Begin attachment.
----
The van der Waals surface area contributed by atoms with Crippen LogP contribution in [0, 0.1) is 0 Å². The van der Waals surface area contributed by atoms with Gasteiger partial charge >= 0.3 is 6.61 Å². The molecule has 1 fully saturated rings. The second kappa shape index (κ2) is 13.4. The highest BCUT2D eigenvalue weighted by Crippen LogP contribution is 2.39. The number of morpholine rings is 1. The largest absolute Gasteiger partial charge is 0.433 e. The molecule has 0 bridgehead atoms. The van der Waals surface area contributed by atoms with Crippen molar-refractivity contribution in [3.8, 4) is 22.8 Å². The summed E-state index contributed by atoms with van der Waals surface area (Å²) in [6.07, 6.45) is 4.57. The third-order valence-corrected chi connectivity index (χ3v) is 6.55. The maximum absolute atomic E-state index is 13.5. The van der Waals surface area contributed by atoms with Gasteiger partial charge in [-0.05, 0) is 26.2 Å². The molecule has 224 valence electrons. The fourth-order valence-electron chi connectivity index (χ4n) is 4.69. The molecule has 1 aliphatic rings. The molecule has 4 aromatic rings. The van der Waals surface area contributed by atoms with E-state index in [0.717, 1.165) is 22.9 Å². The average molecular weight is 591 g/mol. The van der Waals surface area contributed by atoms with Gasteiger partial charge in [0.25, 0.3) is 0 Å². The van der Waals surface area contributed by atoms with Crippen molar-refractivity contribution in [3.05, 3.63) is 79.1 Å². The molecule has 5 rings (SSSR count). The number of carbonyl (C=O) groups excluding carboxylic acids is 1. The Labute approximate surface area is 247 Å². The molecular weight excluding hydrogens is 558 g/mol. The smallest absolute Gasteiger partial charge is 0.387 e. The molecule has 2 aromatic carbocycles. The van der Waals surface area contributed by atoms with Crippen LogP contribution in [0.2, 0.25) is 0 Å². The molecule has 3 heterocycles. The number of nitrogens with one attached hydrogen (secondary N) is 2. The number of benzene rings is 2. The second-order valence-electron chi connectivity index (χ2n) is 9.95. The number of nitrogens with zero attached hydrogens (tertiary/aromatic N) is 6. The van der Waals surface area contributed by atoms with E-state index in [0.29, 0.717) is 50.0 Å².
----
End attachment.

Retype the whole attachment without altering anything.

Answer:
The van der Waals surface area contributed by atoms with Crippen LogP contribution in [0, 0.1) is 0 Å². The van der Waals surface area contributed by atoms with Gasteiger partial charge >= 0.3 is 6.61 Å². The molecule has 1 fully saturated rings. The second kappa shape index (κ2) is 13.4. The highest BCUT2D eigenvalue weighted by Crippen LogP contribution is 2.39. The number of morpholine rings is 1. The largest absolute Gasteiger partial charge is 0.433 e. The molecule has 0 bridgehead atoms. The van der Waals surface area contributed by atoms with Crippen molar-refractivity contribution in [3.8, 4) is 22.8 Å². The summed E-state index contributed by atoms with van der Waals surface area (Å²) in [6.07, 6.45) is 4.57. The third-order valence-corrected chi connectivity index (χ3v) is 6.55. The maximum absolute atomic E-state index is 13.5. The van der Waals surface area contributed by atoms with Gasteiger partial charge in [-0.05, 0) is 26.2 Å². The molecule has 224 valence electrons. The fourth-order valence-electron chi connectivity index (χ4n) is 4.69. The molecule has 1 aliphatic rings. The molecule has 4 aromatic rings. The van der Waals surface area contributed by atoms with E-state index in [0.717, 1.165) is 22.9 Å². The average molecular weight is 591 g/mol. The van der Waals surface area contributed by atoms with Gasteiger partial charge in [0.25, 0.3) is 0 Å². The van der Waals surface area contributed by atoms with Crippen molar-refractivity contribution in [3.05, 3.63) is 79.1 Å². The molecule has 5 rings (SSSR count). The number of carbonyl (C=O) groups excluding carboxylic acids is 1. The Labute approximate surface area is 247 Å². The molecular weight excluding hydrogens is 558 g/mol. The smallest absolute Gasteiger partial charge is 0.387 e. The molecule has 2 aromatic carbocycles. The van der Waals surface area contributed by atoms with Crippen LogP contribution in [0.2, 0.25) is 0 Å². The molecule has 3 heterocycles. The number of nitrogens with one attached hydrogen (secondary N) is 2. The number of benzene rings is 2. The second-order valence-electron chi connectivity index (χ2n) is 9.95. The number of nitrogens with zero attached hydrogens (tertiary/aromatic N) is 6. The van der Waals surface area contributed by atoms with E-state index in [0.29, 0.717) is 50.0 Å².